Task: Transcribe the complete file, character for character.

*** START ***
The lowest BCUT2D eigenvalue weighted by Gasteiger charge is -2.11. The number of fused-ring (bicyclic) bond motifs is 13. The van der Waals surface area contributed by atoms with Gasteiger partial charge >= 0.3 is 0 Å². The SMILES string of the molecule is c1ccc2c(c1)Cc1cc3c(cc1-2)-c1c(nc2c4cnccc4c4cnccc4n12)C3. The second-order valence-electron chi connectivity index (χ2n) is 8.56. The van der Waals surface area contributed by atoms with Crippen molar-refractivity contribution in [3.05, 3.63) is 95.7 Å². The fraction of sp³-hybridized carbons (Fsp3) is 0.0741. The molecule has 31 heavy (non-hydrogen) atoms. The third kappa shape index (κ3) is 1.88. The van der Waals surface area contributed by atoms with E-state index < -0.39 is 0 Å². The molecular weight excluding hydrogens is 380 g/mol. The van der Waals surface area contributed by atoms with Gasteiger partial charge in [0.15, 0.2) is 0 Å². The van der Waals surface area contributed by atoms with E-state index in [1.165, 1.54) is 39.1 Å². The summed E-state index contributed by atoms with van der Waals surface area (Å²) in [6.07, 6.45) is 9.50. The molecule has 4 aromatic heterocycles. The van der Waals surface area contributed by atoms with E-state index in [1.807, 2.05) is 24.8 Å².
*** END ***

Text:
The lowest BCUT2D eigenvalue weighted by Gasteiger charge is -2.11. The number of fused-ring (bicyclic) bond motifs is 13. The van der Waals surface area contributed by atoms with Gasteiger partial charge >= 0.3 is 0 Å². The SMILES string of the molecule is c1ccc2c(c1)Cc1cc3c(cc1-2)-c1c(nc2c4cnccc4c4cnccc4n12)C3. The second-order valence-electron chi connectivity index (χ2n) is 8.56. The van der Waals surface area contributed by atoms with Crippen molar-refractivity contribution in [3.05, 3.63) is 95.7 Å². The fraction of sp³-hybridized carbons (Fsp3) is 0.0741. The molecule has 31 heavy (non-hydrogen) atoms. The third kappa shape index (κ3) is 1.88. The van der Waals surface area contributed by atoms with E-state index < -0.39 is 0 Å². The molecular weight excluding hydrogens is 380 g/mol. The van der Waals surface area contributed by atoms with Gasteiger partial charge in [0.15, 0.2) is 0 Å². The van der Waals surface area contributed by atoms with E-state index in [1.165, 1.54) is 39.1 Å². The summed E-state index contributed by atoms with van der Waals surface area (Å²) in [6.07, 6.45) is 9.50. The molecule has 4 aromatic heterocycles. The van der Waals surface area contributed by atoms with E-state index in [1.807, 2.05) is 24.8 Å².